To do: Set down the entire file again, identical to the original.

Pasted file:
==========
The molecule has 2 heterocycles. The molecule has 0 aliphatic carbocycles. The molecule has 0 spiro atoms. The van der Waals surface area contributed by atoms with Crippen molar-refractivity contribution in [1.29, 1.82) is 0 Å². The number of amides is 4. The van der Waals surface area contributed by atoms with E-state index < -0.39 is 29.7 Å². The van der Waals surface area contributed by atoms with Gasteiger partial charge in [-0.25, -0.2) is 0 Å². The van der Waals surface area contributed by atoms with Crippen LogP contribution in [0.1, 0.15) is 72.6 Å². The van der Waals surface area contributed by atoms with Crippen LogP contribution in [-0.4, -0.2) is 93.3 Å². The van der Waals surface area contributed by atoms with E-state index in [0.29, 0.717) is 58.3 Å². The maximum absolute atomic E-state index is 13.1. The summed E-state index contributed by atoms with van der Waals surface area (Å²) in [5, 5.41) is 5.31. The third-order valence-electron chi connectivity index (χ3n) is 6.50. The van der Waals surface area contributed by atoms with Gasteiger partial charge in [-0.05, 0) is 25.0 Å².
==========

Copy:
The molecule has 2 heterocycles. The molecule has 0 aliphatic carbocycles. The molecule has 0 spiro atoms. The van der Waals surface area contributed by atoms with Crippen molar-refractivity contribution in [1.29, 1.82) is 0 Å². The number of amides is 4. The van der Waals surface area contributed by atoms with E-state index < -0.39 is 29.7 Å². The van der Waals surface area contributed by atoms with Gasteiger partial charge in [-0.25, -0.2) is 0 Å². The van der Waals surface area contributed by atoms with Crippen LogP contribution in [0.1, 0.15) is 72.6 Å². The van der Waals surface area contributed by atoms with Crippen LogP contribution in [-0.4, -0.2) is 93.3 Å². The van der Waals surface area contributed by atoms with E-state index in [0.29, 0.717) is 58.3 Å². The maximum absolute atomic E-state index is 13.1. The summed E-state index contributed by atoms with van der Waals surface area (Å²) in [5, 5.41) is 5.31. The third-order valence-electron chi connectivity index (χ3n) is 6.50. The van der Waals surface area contributed by atoms with Gasteiger partial charge in [-0.05, 0) is 25.0 Å².